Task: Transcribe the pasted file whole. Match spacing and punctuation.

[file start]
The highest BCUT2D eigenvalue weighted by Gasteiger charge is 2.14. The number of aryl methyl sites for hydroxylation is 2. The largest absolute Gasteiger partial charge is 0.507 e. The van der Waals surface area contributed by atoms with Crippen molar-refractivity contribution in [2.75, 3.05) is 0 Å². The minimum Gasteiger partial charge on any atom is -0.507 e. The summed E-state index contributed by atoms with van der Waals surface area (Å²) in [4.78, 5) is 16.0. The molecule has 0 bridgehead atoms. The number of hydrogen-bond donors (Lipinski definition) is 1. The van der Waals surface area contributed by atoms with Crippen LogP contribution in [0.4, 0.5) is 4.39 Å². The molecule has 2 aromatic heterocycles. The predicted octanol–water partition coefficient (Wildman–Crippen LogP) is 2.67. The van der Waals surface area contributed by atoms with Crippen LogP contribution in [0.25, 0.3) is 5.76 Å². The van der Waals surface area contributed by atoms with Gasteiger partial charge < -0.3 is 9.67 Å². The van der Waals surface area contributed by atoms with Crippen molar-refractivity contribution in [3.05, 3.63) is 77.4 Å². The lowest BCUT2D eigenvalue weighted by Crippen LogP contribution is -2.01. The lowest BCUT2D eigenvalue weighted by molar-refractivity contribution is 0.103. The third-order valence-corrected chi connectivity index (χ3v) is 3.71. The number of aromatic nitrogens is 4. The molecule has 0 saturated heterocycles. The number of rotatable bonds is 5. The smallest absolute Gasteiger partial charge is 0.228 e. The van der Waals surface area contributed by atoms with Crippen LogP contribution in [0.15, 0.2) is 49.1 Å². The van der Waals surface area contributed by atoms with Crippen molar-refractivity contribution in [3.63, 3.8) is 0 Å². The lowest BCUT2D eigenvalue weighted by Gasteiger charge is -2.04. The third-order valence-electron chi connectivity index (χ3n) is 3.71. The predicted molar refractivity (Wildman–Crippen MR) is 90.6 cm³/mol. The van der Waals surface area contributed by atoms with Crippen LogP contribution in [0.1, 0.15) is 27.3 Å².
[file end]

The highest BCUT2D eigenvalue weighted by Gasteiger charge is 2.14. The number of aryl methyl sites for hydroxylation is 2. The largest absolute Gasteiger partial charge is 0.507 e. The van der Waals surface area contributed by atoms with Crippen molar-refractivity contribution in [2.75, 3.05) is 0 Å². The minimum Gasteiger partial charge on any atom is -0.507 e. The summed E-state index contributed by atoms with van der Waals surface area (Å²) in [4.78, 5) is 16.0. The molecule has 0 bridgehead atoms. The number of hydrogen-bond donors (Lipinski definition) is 1. The van der Waals surface area contributed by atoms with Crippen LogP contribution in [0.4, 0.5) is 4.39 Å². The molecule has 2 aromatic heterocycles. The predicted octanol–water partition coefficient (Wildman–Crippen LogP) is 2.67. The van der Waals surface area contributed by atoms with Crippen LogP contribution in [0.25, 0.3) is 5.76 Å². The van der Waals surface area contributed by atoms with Gasteiger partial charge < -0.3 is 9.67 Å². The van der Waals surface area contributed by atoms with Crippen molar-refractivity contribution in [3.05, 3.63) is 77.4 Å². The lowest BCUT2D eigenvalue weighted by Crippen LogP contribution is -2.01. The lowest BCUT2D eigenvalue weighted by molar-refractivity contribution is 0.103. The third-order valence-corrected chi connectivity index (χ3v) is 3.71. The number of aromatic nitrogens is 4. The molecule has 0 saturated heterocycles. The number of rotatable bonds is 5. The smallest absolute Gasteiger partial charge is 0.228 e. The van der Waals surface area contributed by atoms with Crippen LogP contribution in [0.15, 0.2) is 49.1 Å². The van der Waals surface area contributed by atoms with Crippen molar-refractivity contribution in [3.63, 3.8) is 0 Å². The lowest BCUT2D eigenvalue weighted by Gasteiger charge is -2.04. The third-order valence-electron chi connectivity index (χ3n) is 3.71. The predicted molar refractivity (Wildman–Crippen MR) is 90.6 cm³/mol. The van der Waals surface area contributed by atoms with Crippen LogP contribution in [0.1, 0.15) is 27.3 Å².